Postpone a Foreclosure

There are various methods to postpone a foreclosure of your home.  Most of the methods are completely dependent upon the whim of your lender or provide only temporary relief.  Only a Chapter 13 filing can give you permanent foreclosure relief.  Here are the various methods and how they operate to postpone a foreclosure sale.  Some methods require the help of an attorney, and some you can do on your own.

How to Postpone a Foreclosure Sale With Bankruptcy San Diego

Among the most common ways to postpone a foreclosure with or without bankruptcy in San Diego, include: loan modification, short sale, Chapter 7 bankruptcy, and Chapter 13 bankruptcy.  If you have a house in foreclosure, you may have tried one or more of these methods.  If you have been denied a loan modification, or were unable to complete a short sale, you may be at risk of losing your home any day.  If you are facing an imminent foreclosure sale date and want to know your options to postpone a foreclosure, here are your options, how they work, and whether or not you’ll need a lawyer.

Loan Modification

With loan modification, you submit an application to your lender requesting that your loan be modified.  Many people are able to do this without the help of an attorney, but obtaining the advice of a lawyer may significantly increase your chances of success.  Typically, but not always, while your lender is reviewing your application, it will postpone your foreclosure sale date.  If your lender grants you a modification, it will typically apply your missed payments to the back end of your loan, resulting in your loan becoming current.  The problem is, that most loan modification applications are denied.  Many large institutional lenders have reported modifying only 5% of modification applications.  If your application is denied, your house goes to foreclosure, sometimes with only days notice and not enough time even to file a bankruptcy San Diego.  Because of the high likelihood of a modification request being denied, a loan modification application usually results in only a temporary postponement of your foreclosure and ultimately end up losing your home.

Short Sale

A short sale is where you sell your property even though you owe more on your loan(s) than what your property is worth.  Because the sale price of your house will not cover all of the outstanding loans, you need to obtain your lender’s consent to do the sale.  After you’ve found a qualified buyer, while your lender is reviewing your short sale request, your lender will typically, but not always, postpone your foreclosure.  You won’t need a lawyer, but you will likely need a good short sale broker.  You should ask a San Diego bankruptcy attorney for a referral for a good short sale broker in San Diego.  Bankruptcy attorneys frequently deal with short sale brokers and will know who the best brokers in town are.  The granting of short sale requests is more common than the granting of loan modification application.  So your chances are usually better that you can obtain short sale approval than a loan modification.  However, a short sale, by definition (it is a “sale” of your home), means that you will ultimately be losing your home.  Therefore, a postponement of a foreclosure sale based on a short sale, is always a temporary postponement.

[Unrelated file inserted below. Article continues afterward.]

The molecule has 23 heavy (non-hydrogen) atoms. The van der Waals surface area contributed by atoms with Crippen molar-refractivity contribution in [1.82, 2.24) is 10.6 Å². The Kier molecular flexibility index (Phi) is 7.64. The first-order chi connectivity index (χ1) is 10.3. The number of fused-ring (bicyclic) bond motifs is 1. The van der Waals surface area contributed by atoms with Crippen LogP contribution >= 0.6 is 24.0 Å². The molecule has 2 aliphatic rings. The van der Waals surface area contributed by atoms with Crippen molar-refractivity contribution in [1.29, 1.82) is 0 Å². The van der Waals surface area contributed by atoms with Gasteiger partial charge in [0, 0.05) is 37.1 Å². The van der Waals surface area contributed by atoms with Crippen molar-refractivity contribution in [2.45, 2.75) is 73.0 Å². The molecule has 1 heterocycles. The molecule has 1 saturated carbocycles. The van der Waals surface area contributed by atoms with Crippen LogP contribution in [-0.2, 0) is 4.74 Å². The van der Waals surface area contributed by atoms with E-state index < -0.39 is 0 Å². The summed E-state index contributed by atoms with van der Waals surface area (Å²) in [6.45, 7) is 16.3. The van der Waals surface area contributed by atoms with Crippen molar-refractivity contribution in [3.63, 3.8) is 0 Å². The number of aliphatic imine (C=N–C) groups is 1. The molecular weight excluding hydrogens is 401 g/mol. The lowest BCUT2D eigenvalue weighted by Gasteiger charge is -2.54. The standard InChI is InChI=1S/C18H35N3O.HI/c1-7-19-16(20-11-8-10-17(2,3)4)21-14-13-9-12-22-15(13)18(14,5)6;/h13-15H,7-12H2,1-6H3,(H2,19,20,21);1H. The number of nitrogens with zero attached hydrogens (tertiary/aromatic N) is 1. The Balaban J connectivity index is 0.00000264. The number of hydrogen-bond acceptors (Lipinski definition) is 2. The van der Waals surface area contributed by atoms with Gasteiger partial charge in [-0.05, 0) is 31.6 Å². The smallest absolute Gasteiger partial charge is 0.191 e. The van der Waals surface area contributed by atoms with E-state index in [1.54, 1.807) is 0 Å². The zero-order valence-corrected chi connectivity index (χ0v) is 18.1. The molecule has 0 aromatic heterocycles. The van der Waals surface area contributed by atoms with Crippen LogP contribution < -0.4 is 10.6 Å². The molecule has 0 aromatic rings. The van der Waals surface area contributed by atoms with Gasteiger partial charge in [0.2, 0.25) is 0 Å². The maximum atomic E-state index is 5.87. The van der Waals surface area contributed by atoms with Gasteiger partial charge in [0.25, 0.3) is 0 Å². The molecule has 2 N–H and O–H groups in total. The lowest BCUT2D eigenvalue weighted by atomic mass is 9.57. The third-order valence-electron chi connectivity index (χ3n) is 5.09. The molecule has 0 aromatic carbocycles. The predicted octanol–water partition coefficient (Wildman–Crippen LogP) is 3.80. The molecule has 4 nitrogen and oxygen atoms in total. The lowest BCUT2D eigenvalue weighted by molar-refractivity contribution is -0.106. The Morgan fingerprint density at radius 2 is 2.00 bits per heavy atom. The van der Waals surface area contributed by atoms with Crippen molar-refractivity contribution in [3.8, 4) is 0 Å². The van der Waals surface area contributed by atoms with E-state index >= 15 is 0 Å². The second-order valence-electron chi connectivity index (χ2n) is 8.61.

Chapter 7

A Chapter 7 bankruptcy will postpone a foreclosure.  You will definitely need a San Diego bankruptcy lawyer to assist you.  Upon the filing of a Chapter 7 case, the automatic stay goes into effect and stops any foreclosure sale.  Your lender will usually continue the foreclosure sale date one month at a time, so that it can complete the foreclosure sale once your Chapter 7 proceeding is completed, or until your lender’s attorney obtains permission from the court to do a foreclosure notwithstanding your Chapter 7 filing.  Obtaining permission to go forward with a foreclosure is called obtaining “relief” from the automatic stay.  When your bankruptcy is completed, or if your lender obtains relief from the stay, the foreclosure sale can go forward.   So a Chapter 7 filing will only temporarily postpone a foreclosure sale.

Chapter 13

The filing of a Chapter 13 bankruptcy, can postpone a foreclosure sale permanently and let you save your home from foreclosure.  As with Chapter 7, you will definitely need a good bankruptcy attorney to assist you.  You will also want to make sure you select a bankruptcy attorney who is a Chapter 13 specialist.  In a Chapter 13 case, you repay your missed mortgage payments over time, thus bringing your loan current.  When you file a Chapter 13 bankruptcy in San Diego, and assuming that you file it with the help of a lawyer who is an experienced Chapter 13 specialist, you can save your home.  If your attorney knows what he or she is doing, and executes your Chapter 13 filing flawlessly, your Chapter 13 will do more than postpone your foreclosure sale.  It will permanently stop the foreclosure and save your house.